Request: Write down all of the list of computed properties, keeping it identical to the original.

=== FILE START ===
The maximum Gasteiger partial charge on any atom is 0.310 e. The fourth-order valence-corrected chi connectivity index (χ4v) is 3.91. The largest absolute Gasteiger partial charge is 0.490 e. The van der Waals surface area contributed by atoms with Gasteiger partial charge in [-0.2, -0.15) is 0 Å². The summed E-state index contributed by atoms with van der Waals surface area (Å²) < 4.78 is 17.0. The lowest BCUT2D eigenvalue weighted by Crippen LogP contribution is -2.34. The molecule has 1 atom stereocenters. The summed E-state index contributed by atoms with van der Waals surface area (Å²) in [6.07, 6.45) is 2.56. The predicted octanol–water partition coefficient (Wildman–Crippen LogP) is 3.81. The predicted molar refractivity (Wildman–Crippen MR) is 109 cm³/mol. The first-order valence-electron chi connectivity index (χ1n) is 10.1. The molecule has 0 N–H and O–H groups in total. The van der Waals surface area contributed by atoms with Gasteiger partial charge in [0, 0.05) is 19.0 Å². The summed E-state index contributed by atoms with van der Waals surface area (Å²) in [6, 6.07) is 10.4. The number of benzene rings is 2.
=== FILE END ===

The maximum Gasteiger partial charge on any atom is 0.310 e. The fourth-order valence-corrected chi connectivity index (χ4v) is 3.91. The largest absolute Gasteiger partial charge is 0.490 e. The van der Waals surface area contributed by atoms with Gasteiger partial charge in [-0.2, -0.15) is 0 Å². The summed E-state index contributed by atoms with van der Waals surface area (Å²) < 4.78 is 17.0. The lowest BCUT2D eigenvalue weighted by Crippen LogP contribution is -2.34. The molecule has 1 atom stereocenters. The summed E-state index contributed by atoms with van der Waals surface area (Å²) in [6.07, 6.45) is 2.56. The predicted octanol–water partition coefficient (Wildman–Crippen LogP) is 3.81. The predicted molar refractivity (Wildman–Crippen MR) is 109 cm³/mol. The first-order valence-electron chi connectivity index (χ1n) is 10.1. The molecule has 0 N–H and O–H groups in total. The van der Waals surface area contributed by atoms with Gasteiger partial charge in [0, 0.05) is 19.0 Å². The summed E-state index contributed by atoms with van der Waals surface area (Å²) in [6, 6.07) is 10.4. The number of benzene rings is 2.